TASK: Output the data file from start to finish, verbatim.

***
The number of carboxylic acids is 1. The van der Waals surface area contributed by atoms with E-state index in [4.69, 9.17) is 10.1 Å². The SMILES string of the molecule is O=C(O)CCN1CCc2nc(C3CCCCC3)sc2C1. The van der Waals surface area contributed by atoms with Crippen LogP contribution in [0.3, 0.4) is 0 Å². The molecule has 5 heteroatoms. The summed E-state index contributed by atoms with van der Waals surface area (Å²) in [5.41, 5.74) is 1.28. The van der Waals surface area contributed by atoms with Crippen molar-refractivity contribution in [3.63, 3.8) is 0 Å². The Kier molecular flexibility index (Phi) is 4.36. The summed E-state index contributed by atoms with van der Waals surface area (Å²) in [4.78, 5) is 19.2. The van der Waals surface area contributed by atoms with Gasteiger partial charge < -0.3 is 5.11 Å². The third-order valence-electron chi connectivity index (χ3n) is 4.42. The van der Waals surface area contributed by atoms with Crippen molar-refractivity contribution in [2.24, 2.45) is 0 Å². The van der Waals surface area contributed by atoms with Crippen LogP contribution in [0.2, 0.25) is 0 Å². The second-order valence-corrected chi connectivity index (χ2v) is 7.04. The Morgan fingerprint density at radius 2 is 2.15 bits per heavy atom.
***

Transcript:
The number of carboxylic acids is 1. The van der Waals surface area contributed by atoms with E-state index in [4.69, 9.17) is 10.1 Å². The SMILES string of the molecule is O=C(O)CCN1CCc2nc(C3CCCCC3)sc2C1. The van der Waals surface area contributed by atoms with Crippen LogP contribution in [0.3, 0.4) is 0 Å². The molecule has 5 heteroatoms. The summed E-state index contributed by atoms with van der Waals surface area (Å²) in [5.41, 5.74) is 1.28. The van der Waals surface area contributed by atoms with Crippen molar-refractivity contribution in [3.63, 3.8) is 0 Å². The Kier molecular flexibility index (Phi) is 4.36. The summed E-state index contributed by atoms with van der Waals surface area (Å²) in [4.78, 5) is 19.2. The van der Waals surface area contributed by atoms with Gasteiger partial charge < -0.3 is 5.11 Å². The third-order valence-electron chi connectivity index (χ3n) is 4.42. The van der Waals surface area contributed by atoms with Crippen molar-refractivity contribution in [2.24, 2.45) is 0 Å². The van der Waals surface area contributed by atoms with Crippen LogP contribution in [0.2, 0.25) is 0 Å². The second-order valence-corrected chi connectivity index (χ2v) is 7.04. The Morgan fingerprint density at radius 2 is 2.15 bits per heavy atom.